“Is this your first trip to the Masai Mara?” Jill, the Canadian, asked me. She’d already been in Africa for more than a month, mostly on other Nomad tours, but her friendly and quirky husband Ron had only recently flown in to join her. A big Africa trip had been a lifelong dream of Jill’s and I admired her for making it happen.
“Well I was just here in the Mara yesterday,” I said. “And now I’m back for another round.”
Jill, who never seemed to be short of words, fell momentarily speechless. “I don’t even know how to respond to that,” she finally said, genuinely perplexed. Was it really so difficult to understand someone wanting to spend extra time in a place like the Masai Mara? Everyone I told about my repeat visit looked at me like I’d lost my mind.
We spent the next day searching for wildlife. Our plan was to have a picnic lunch by the Mara River, but one of the safari vans developed a mechanical problem that forced us to eat by an entrance gate while we waited for repairs. Our food attracted a very large type of antelope called an eland. When our guide chased away the supposedly wild animal it casually sauntered over to the park’s entrance-fee window to let the cashier scratch its muzzle. I couldn’t resist patting it myself. I know it’s problematic when wild animals become habituated to humans, but the chance to give an eland a scratch overcame my better judgment.
Storm clouds began gathering that afternoon, both literally and figuratively. A heavy downpour drove us to take shelter at a fancy lodge inside the park. As we killed time sipping beer and coffee on leather couches, our guide James received a call from an agent at Nomad Tours wanting to speak with Florian. Apparently the Ugandan government had just announced that any incoming traveler from a country considered high-risk for the Coronavirus – which at that point included China, South Korea, Italy, and Germany, among others – would be forced to quarantine themselves for 14 days at their own expense.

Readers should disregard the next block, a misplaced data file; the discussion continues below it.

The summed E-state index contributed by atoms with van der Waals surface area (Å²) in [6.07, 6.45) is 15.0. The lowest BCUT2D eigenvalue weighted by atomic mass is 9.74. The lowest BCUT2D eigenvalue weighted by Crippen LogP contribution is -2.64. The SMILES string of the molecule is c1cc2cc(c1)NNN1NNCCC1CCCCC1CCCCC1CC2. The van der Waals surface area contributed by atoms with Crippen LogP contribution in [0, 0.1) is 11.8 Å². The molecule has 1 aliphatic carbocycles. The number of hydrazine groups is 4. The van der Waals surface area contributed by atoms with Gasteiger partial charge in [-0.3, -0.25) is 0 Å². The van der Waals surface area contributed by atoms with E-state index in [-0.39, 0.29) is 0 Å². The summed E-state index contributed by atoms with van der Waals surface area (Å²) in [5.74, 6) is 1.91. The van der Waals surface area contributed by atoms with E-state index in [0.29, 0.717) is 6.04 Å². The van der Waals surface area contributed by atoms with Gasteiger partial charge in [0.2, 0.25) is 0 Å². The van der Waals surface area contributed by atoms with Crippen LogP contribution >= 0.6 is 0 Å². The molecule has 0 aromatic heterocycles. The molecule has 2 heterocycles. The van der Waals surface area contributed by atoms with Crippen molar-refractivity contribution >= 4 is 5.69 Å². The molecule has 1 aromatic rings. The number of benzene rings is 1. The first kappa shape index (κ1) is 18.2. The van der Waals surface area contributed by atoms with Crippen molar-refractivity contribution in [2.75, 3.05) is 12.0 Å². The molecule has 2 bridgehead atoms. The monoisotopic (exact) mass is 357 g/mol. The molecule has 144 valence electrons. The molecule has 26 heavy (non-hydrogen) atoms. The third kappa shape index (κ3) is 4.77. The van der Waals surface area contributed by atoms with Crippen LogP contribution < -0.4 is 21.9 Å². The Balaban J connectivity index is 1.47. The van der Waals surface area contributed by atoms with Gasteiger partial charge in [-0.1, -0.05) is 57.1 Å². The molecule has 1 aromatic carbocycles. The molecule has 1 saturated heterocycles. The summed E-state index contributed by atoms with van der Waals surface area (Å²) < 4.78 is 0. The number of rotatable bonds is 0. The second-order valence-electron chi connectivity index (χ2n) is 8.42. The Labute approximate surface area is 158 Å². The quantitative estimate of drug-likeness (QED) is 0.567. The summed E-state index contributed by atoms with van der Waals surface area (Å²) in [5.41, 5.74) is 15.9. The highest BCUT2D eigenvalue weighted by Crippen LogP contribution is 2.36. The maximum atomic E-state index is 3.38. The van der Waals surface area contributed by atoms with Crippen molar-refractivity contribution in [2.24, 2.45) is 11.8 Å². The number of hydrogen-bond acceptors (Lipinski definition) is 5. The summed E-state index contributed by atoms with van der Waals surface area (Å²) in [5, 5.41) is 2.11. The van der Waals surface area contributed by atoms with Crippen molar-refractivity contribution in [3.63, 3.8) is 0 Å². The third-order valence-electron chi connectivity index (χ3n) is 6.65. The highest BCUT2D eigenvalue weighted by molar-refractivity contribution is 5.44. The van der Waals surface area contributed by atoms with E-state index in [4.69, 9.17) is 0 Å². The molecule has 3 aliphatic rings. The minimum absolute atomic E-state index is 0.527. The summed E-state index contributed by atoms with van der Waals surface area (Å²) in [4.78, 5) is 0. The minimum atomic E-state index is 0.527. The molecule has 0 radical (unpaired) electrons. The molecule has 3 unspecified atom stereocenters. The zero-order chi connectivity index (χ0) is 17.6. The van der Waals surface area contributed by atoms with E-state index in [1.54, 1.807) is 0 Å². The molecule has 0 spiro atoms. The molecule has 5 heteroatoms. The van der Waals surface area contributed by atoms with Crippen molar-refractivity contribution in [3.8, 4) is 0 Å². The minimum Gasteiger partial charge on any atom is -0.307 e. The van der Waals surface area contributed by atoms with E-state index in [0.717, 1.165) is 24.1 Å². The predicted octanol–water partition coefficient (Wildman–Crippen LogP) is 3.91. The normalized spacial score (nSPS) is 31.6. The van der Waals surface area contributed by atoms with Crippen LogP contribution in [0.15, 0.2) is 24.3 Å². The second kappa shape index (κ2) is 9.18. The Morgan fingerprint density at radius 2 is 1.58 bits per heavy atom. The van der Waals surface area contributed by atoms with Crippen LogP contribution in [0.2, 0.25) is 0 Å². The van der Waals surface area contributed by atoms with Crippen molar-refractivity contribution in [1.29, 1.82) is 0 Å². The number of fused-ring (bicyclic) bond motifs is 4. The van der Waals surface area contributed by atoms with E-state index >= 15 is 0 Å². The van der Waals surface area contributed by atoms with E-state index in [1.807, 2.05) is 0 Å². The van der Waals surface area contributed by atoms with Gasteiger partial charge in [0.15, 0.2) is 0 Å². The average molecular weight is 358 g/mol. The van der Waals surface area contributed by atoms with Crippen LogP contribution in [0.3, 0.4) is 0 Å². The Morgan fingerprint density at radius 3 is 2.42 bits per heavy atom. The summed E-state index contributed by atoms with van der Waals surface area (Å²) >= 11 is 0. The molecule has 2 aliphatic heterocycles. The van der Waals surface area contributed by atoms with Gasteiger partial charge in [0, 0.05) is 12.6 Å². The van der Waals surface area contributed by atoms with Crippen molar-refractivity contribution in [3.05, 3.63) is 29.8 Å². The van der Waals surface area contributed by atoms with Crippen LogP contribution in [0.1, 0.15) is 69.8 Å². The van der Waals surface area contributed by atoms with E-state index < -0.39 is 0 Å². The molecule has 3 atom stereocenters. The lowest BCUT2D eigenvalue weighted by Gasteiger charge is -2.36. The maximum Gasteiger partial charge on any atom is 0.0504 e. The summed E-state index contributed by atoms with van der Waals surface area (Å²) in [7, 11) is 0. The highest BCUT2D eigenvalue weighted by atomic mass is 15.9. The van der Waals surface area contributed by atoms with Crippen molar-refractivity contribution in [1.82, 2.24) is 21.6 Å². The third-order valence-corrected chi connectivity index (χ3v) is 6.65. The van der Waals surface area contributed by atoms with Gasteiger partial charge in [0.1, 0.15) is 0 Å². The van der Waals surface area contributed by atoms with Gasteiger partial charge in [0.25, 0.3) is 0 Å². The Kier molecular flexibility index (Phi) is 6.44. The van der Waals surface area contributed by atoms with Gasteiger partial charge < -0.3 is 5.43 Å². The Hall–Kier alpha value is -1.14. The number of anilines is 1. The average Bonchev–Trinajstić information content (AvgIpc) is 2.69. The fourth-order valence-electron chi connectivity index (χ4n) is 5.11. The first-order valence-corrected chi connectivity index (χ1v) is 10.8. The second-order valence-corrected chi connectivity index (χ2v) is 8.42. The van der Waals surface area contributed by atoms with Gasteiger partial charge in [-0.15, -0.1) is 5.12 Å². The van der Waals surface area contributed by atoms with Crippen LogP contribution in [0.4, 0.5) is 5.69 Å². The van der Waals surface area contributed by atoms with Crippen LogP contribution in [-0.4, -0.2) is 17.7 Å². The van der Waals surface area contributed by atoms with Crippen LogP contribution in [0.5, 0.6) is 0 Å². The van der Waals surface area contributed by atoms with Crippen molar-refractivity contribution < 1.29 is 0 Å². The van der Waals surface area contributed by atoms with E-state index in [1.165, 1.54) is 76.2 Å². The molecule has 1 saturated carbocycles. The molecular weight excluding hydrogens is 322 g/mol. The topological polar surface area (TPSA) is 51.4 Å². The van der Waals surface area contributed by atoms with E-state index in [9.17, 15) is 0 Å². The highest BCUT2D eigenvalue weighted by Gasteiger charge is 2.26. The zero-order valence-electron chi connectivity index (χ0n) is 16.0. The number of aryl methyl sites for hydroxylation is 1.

The color drained from Florian’s face. He looked dazed. Two days from now, instead of crossing the border to Uganda, he’d have to return to Nairobi. According to Nomad there was also some question about the status of British citizens, raising alarm bells for Justin (whose partner Stuart, a little freaked out by our bumpy drive to the Mara and concerned about the overall safety of the safari vans, had chosen to skip the game drives and stay back at camp).
At dinner that night we did our best to make Florian feel better while combing through the latest news and trying to predict the chances of the rest of us making it to see the gorillas. “If they’re already blocking Germany,” I asked Justin and Stuart, “how long before they add England and the US to the list?” I also read that some Ugandan officials believed that mountain gorillas were likely susceptible to COVID-19, raising concerns that visits from infected tourists could put the gorillas at risk.